give or take
This utility has an appetite for films to feed their educational program that they freely distribute to schools. Of course, almost every film espoused the importance of reliable energy. To its credit, the utility company’s messaging in the well-regarded ed program included energy conservation, environmental stewardship, safety and more. These 16mm films were projected in classrooms all over the state and were watched by tens of thousands of future customers disguised as bored students.
The film we’re working on is to include scenes of the upper peninsula’s industry and scenics. Road trip. My partner, John Douglas, would stay to produce from our world headquarters in Grand Rapids. Scott Graham, a top-notch camera assistant and good friend, would join me for the road trip to film all things UP, eh.
Our optimistic shoot schedule would count on the early August weather and the long days of Michigan’s summer. We pack light, but back then a basic location package includes our 16mm Arri SB camera package with two 400’ mags, film stock, batteries, a French zoom lens with a hard-to-pronounce name and a small light kit. The gear is packed into my Ford Fairmont wagon and we’re off to our first location.
The Mackinac Bridge is the longest suspension bridge in the western hemisphere. It spans five miles across the Straits of Mackinac to connect Michigan’s lower peninsula with its upper, where Lake Michigan merges with Lake Huron.
It was completed in 1957 and during the three-and-a-half year construction five workers perished.
To this day, one myth has it that a welder fell into newly-poured cement in one of the enormous caissons and was never recovered.
The bridge will periodically close due to weather events. In 1989, a Yugo car and its driver are blown off the bridge while crossing during high winds.
We’re going to the top.
Shortly after we arrive at the bridge’s offices, the Bridge Authority Director excuses himself to go manage something with the painting crew. Painting the bridge is a never-ending process. Once finished, it starts again.
Turns out one of the painters fell several stories off the bridge into the water. He just needed permission to go home and quickly change out of his drenched clothes so he could get back to painting. “Yeah, just slipped, happens now and then,” says the Director.
Soon we’re inside one of the cement caverns under the bridge that anchor each end. Massive cabling angles through and down around pulleys the size of a house. It’s an eerily dark space that our Kodak film stock would never see. So, we jump into the official Bridge Authority truck and head over to the south tower.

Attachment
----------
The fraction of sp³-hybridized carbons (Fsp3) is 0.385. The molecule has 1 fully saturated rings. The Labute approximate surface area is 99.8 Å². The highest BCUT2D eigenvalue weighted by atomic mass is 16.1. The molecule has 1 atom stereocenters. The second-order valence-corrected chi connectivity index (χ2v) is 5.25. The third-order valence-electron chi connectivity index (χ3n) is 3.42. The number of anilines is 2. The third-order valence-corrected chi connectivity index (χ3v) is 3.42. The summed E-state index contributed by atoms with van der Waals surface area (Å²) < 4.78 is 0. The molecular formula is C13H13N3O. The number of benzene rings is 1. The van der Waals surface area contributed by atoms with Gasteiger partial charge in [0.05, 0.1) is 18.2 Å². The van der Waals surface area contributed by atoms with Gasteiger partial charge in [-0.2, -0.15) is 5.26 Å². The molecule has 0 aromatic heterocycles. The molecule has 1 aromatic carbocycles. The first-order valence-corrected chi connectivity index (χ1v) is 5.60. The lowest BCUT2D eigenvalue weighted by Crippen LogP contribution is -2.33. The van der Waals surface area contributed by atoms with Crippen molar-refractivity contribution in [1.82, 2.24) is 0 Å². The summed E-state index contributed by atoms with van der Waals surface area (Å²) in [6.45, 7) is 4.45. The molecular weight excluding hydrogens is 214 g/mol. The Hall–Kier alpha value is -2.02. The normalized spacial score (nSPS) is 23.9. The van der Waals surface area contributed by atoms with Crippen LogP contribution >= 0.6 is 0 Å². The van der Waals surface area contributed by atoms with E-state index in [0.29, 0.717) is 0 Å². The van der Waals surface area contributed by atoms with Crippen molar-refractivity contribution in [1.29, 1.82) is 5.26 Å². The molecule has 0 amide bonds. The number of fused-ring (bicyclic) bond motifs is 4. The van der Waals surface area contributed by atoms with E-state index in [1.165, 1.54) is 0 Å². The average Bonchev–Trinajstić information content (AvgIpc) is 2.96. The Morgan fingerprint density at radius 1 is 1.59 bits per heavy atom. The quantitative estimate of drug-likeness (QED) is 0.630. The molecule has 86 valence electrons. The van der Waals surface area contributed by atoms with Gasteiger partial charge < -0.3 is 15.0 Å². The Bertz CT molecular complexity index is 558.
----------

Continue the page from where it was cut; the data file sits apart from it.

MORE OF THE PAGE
From the outside, we squeeze ourselves and our gear through the small door-hatched portal at the base. Bridge traffic whizzes by. Inside, there’s an elevator the size of a phone booth. With three adult males and 80 lbs. of gear, this will take several trips.
Wind, waves and traffic sounds bounce off thick, riveted steel plates as the rickety elevator slowly moves up inside the 51-story tower while we take turns with the gear. (Of course, today’s drones and 4K pocket cameras would make this much easier.)
Where the elevator ends isn’t the top. We’re at that part we were told about beforehand over the phone that we’d shrugged off. Standing hunched and crammed somewhere inside the tower, we now have to climb several more stories on metal ladder rungs inside the tower tube.
As you climb, the portals below frame the raging distant current of the Straits of Mackinac far, far down – holes that you could fall through as you and your gear careen off the plate steel on the way down to your imminent death.
Our guide says those portals are the white-knuckle climb down if the elevator stops working.
I wonder if I paid my life insurance bill.
Smartly, Scott had requisitioned a rope to pull our gear up through the portals. We get to the top and stand victoriously on the safer, wide crossbeam feeling all macho in conquering the vertical Tube of Death.
The view is incredible.
It’s not too windy. Still, there’s a slight sway.
We go to work filming all the obvious things.
Soon, we’re shooting right down one of the long suspension cables from the very top – 552 feet high, next to the aviation light. Cool shot. Don’t fall. On the ground glass through the eyepiece of our trusty Arri, I see something moving way down on the cable. What the? Several minutes later reveal that it’s a guy walking along the 2 foot-wide suspension cable! Towards us! A guy. Walking on the cable! He is surrounded by nothing but sky and the Straits below. And there’s another on the opposite cable!
We motion the cable walker to hop right over our camera for us. Sweet! Check the gate. (We never use it in the edit.)
Turns out they’re bridge inspectors. Safety harnessed, they inspect welds, bolts and other extremely important items as they walk the entire span. Takes them hours. They do this “on bridges all over the world,” one says. “Yeah, it can get windy,” says the other, nonchalantly.
Our heroic ascent up the tower seems so inconsequential.
We go on to film all over the Upper Penninsula for two weeks: waterfalls, a copper mine, massive freighters in enormous locks, a mountain lake, forestry and more. This is work?
There would be more road trips: a uranium mine shoot that culminated in a four-hour car ride with a backseat fugitive, the depths of a nuclear plant where our guide loses his shoe in radioactive water, and that ink-dark night on a desolate Kentucky mountain road coming upon a car completely engulfed in fire.
But that’s another story.
Mackinac Bridge Authority